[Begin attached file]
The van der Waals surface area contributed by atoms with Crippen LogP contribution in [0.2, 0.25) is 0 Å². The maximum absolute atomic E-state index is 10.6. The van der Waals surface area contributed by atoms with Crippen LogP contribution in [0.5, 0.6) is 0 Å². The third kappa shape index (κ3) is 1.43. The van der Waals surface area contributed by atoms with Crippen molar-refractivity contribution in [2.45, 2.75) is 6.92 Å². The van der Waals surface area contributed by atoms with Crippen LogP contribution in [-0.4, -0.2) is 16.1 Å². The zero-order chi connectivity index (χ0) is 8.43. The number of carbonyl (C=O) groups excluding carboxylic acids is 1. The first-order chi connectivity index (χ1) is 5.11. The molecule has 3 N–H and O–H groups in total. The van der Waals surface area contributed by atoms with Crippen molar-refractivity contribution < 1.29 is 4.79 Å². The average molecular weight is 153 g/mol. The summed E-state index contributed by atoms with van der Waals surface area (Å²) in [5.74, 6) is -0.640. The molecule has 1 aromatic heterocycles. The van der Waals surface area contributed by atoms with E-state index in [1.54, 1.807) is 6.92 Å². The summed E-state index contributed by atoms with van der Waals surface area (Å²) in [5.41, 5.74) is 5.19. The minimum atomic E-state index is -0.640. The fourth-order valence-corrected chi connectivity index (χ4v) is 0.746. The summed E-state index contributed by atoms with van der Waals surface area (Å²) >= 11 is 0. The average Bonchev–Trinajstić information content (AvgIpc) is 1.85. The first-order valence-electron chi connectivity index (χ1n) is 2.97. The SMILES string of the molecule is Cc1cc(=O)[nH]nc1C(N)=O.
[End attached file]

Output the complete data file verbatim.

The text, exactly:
The van der Waals surface area contributed by atoms with Crippen LogP contribution in [0.2, 0.25) is 0 Å². The maximum absolute atomic E-state index is 10.6. The van der Waals surface area contributed by atoms with Crippen LogP contribution in [0.5, 0.6) is 0 Å². The third kappa shape index (κ3) is 1.43. The van der Waals surface area contributed by atoms with Crippen molar-refractivity contribution in [2.45, 2.75) is 6.92 Å². The van der Waals surface area contributed by atoms with Crippen LogP contribution in [-0.4, -0.2) is 16.1 Å². The zero-order chi connectivity index (χ0) is 8.43. The number of carbonyl (C=O) groups excluding carboxylic acids is 1. The first-order chi connectivity index (χ1) is 5.11. The molecule has 3 N–H and O–H groups in total. The van der Waals surface area contributed by atoms with Crippen molar-refractivity contribution < 1.29 is 4.79 Å². The average molecular weight is 153 g/mol. The summed E-state index contributed by atoms with van der Waals surface area (Å²) in [5.74, 6) is -0.640. The molecule has 1 aromatic heterocycles. The van der Waals surface area contributed by atoms with E-state index in [1.54, 1.807) is 6.92 Å². The summed E-state index contributed by atoms with van der Waals surface area (Å²) in [5.41, 5.74) is 5.19. The minimum atomic E-state index is -0.640. The fourth-order valence-corrected chi connectivity index (χ4v) is 0.746. The summed E-state index contributed by atoms with van der Waals surface area (Å²) >= 11 is 0. The average Bonchev–Trinajstić information content (AvgIpc) is 1.85. The first-order valence-electron chi connectivity index (χ1n) is 2.97. The SMILES string of the molecule is Cc1cc(=O)[nH]nc1C(N)=O.